The other factor to consider is the water you'll be using for your drilling fluid, particularly its pH level and calcium content. If your water's calcium content is over 100 parts per million, it's probably "hard water," which could prevent your additives from doing their job. Likewise, your pH level should be around 9 on the pH scale for effective drilling fluid, but you can use soda ash to alter it if necessary. Also, the ground conditions may require further changes related to:

  • Viscosity
  • Density
  • Gel strength (for suspension)

Unfortunately, while there may be some guidelines for getting the right mix, a lot of it comes down to trial and error.

General Drilling Fluid Guidelines

First of all, the biggest thing to stress is that there is no catch-all drilling fluid that is perfect for every job. And, there isn't one right answer to every problem you'll run into. Drillers and contractors who don't have a lot of experience with HDD drilling fluids will have to work out a lot of the kinks over time — or, better yet, rely on someone who is already an expert. That's why a lot of people recommend having a dedicated expert on-site at all times, sometimes called a "Mud Man." While it would require adding another person to the crew, you'll be able to avoid a lot of the pitfalls that happen with drilling fluid.

Some other factors to keep in mind:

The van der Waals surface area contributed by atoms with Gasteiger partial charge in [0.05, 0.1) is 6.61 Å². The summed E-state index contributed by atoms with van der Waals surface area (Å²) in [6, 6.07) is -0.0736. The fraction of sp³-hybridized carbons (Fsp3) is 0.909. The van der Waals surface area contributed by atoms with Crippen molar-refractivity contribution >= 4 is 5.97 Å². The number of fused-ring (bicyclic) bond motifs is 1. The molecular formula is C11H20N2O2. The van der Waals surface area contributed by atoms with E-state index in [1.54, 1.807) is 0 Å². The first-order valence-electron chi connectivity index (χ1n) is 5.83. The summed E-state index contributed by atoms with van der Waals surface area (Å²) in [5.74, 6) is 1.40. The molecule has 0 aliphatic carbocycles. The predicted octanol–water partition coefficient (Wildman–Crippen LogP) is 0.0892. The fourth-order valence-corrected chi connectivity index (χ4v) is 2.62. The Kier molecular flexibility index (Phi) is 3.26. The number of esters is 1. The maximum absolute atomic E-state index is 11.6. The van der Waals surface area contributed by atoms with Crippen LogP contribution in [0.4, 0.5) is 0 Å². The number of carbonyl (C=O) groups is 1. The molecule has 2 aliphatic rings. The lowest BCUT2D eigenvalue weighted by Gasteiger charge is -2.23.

• Use plenty of drilling fluid.
  • Keep an eye on the mud to ensure that it's doing its job and circulating through the borehole — if not, don't overuse it.
  • You may need to have a small pit for catching any extra drilling fluid.
  • HDD drilling fluids are not hazardous by nature, but they may mix with pollutants in the ground during operation — always be aware of any laws and requirements regarding proper disposal.

Common Mistakes for Drillers and Contractors

There are a lot of potential problems your team can run into when it comes to drilling fluid. The biggest mistakes that contractors make are usually the result of attempted cost-cutting. Notably, never underestimate how much drilling fluid you need, or the amount of additives you need for the formula. Get an expert opinion on the ground conditions and the amount of drilling fluid necessary to work under those conditions. Also, keep in mind that conditions can change even after drilling begins — yet another reason a dedicated Mud Man is a good idea. However, having an expert train your crew can help them prepare for this situation, too. Making a bad call about your drilling fluid before the job starts can lead to damage — and inflated expenses — later on. Let's face it: cutting corners is never a good idea for HDD.

Are There Any Good Methods for Lowering Costs on Drilling Fluid?

Some contractors have taken to recycling their drilling fluid to lower costs. This is a legitimate way to save on resources and improve your return on investment. However, you'll need a proper recycling system to do this, and it works best when the fluid has been used in sand or gravel. To do it right, you'll need to do some research and, as always, consult with a drilling fluid expert.

The Right Drilling Fluid Goes Best with The Right Tooling

Determining your drilling fluid needs is as important as having the proper tooling for the job. Luckily, you can find everything you need at Melfred Borzall. We have a directional blade and bit selection that covers every ground condition, along with plenty of other options to help your crew do their best work. If you have some questions about HDD drilling fluids, contact us today — we'll point you in the right direction.